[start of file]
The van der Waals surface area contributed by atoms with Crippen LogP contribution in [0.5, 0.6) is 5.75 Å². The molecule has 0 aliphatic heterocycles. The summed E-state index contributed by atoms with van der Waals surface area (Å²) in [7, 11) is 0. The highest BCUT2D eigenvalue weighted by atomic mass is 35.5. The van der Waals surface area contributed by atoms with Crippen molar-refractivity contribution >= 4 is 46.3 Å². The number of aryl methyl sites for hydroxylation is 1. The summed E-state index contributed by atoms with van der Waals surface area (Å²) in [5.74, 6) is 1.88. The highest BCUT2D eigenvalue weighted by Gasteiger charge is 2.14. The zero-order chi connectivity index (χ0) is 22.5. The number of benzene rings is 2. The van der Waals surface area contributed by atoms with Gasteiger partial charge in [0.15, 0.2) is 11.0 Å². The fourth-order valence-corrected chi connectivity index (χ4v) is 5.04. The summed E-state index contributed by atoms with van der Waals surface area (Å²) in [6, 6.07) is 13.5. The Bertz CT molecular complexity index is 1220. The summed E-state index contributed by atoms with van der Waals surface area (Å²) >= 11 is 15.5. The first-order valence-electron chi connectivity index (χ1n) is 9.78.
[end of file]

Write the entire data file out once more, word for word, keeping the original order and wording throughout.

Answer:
The van der Waals surface area contributed by atoms with Crippen LogP contribution in [0.5, 0.6) is 5.75 Å². The molecule has 0 aliphatic heterocycles. The summed E-state index contributed by atoms with van der Waals surface area (Å²) in [7, 11) is 0. The highest BCUT2D eigenvalue weighted by atomic mass is 35.5. The van der Waals surface area contributed by atoms with Crippen molar-refractivity contribution >= 4 is 46.3 Å². The number of aryl methyl sites for hydroxylation is 1. The summed E-state index contributed by atoms with van der Waals surface area (Å²) in [5.74, 6) is 1.88. The highest BCUT2D eigenvalue weighted by Gasteiger charge is 2.14. The zero-order chi connectivity index (χ0) is 22.5. The number of benzene rings is 2. The van der Waals surface area contributed by atoms with Gasteiger partial charge in [0.15, 0.2) is 11.0 Å². The fourth-order valence-corrected chi connectivity index (χ4v) is 5.04. The summed E-state index contributed by atoms with van der Waals surface area (Å²) in [6, 6.07) is 13.5. The Bertz CT molecular complexity index is 1220. The summed E-state index contributed by atoms with van der Waals surface area (Å²) >= 11 is 15.5. The first-order valence-electron chi connectivity index (χ1n) is 9.78.